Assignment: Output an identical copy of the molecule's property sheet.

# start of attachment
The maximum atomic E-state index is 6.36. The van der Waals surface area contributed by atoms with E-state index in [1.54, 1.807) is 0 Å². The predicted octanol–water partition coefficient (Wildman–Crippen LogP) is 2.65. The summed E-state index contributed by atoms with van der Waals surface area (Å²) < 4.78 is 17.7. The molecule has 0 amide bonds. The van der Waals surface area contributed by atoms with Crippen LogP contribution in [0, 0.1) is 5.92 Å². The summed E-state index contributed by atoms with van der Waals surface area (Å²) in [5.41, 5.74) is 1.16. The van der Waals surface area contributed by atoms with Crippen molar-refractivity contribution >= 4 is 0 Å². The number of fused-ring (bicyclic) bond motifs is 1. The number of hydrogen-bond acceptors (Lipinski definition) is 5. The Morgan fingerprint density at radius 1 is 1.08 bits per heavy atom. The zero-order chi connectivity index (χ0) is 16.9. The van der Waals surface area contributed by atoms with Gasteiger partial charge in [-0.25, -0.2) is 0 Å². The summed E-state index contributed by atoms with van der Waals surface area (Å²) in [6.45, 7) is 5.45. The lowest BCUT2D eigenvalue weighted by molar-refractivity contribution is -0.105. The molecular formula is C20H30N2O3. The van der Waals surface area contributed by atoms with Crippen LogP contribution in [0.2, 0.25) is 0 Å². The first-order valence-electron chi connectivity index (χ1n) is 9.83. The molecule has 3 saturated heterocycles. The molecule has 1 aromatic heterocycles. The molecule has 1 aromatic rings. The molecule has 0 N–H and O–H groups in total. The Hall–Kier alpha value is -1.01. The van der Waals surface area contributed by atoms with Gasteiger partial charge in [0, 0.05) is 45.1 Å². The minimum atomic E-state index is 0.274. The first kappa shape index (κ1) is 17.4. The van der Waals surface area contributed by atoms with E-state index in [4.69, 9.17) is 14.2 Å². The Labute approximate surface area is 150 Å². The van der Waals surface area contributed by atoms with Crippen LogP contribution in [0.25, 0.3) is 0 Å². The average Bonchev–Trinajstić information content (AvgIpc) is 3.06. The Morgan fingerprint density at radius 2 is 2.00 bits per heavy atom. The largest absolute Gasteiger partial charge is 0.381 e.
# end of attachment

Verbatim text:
The maximum atomic E-state index is 6.36. The van der Waals surface area contributed by atoms with E-state index in [1.54, 1.807) is 0 Å². The predicted octanol–water partition coefficient (Wildman–Crippen LogP) is 2.65. The summed E-state index contributed by atoms with van der Waals surface area (Å²) < 4.78 is 17.7. The molecule has 0 amide bonds. The van der Waals surface area contributed by atoms with Crippen LogP contribution in [0, 0.1) is 5.92 Å². The summed E-state index contributed by atoms with van der Waals surface area (Å²) in [5.41, 5.74) is 1.16. The van der Waals surface area contributed by atoms with Crippen molar-refractivity contribution >= 4 is 0 Å². The number of fused-ring (bicyclic) bond motifs is 1. The number of hydrogen-bond acceptors (Lipinski definition) is 5. The Morgan fingerprint density at radius 1 is 1.08 bits per heavy atom. The zero-order chi connectivity index (χ0) is 16.9. The van der Waals surface area contributed by atoms with Gasteiger partial charge in [-0.25, -0.2) is 0 Å². The summed E-state index contributed by atoms with van der Waals surface area (Å²) in [6.45, 7) is 5.45. The lowest BCUT2D eigenvalue weighted by molar-refractivity contribution is -0.105. The molecular formula is C20H30N2O3. The van der Waals surface area contributed by atoms with Crippen LogP contribution in [0.2, 0.25) is 0 Å². The first-order valence-electron chi connectivity index (χ1n) is 9.83. The molecule has 3 saturated heterocycles. The molecule has 1 aromatic heterocycles. The molecule has 1 aromatic rings. The molecule has 0 N–H and O–H groups in total. The Hall–Kier alpha value is -1.01. The van der Waals surface area contributed by atoms with Gasteiger partial charge in [0, 0.05) is 45.1 Å². The minimum atomic E-state index is 0.274. The first kappa shape index (κ1) is 17.4. The van der Waals surface area contributed by atoms with E-state index in [4.69, 9.17) is 14.2 Å². The Labute approximate surface area is 150 Å². The van der Waals surface area contributed by atoms with Crippen LogP contribution in [0.25, 0.3) is 0 Å². The average Bonchev–Trinajstić information content (AvgIpc) is 3.06. The Morgan fingerprint density at radius 2 is 2.00 bits per heavy atom. The largest absolute Gasteiger partial charge is 0.381 e.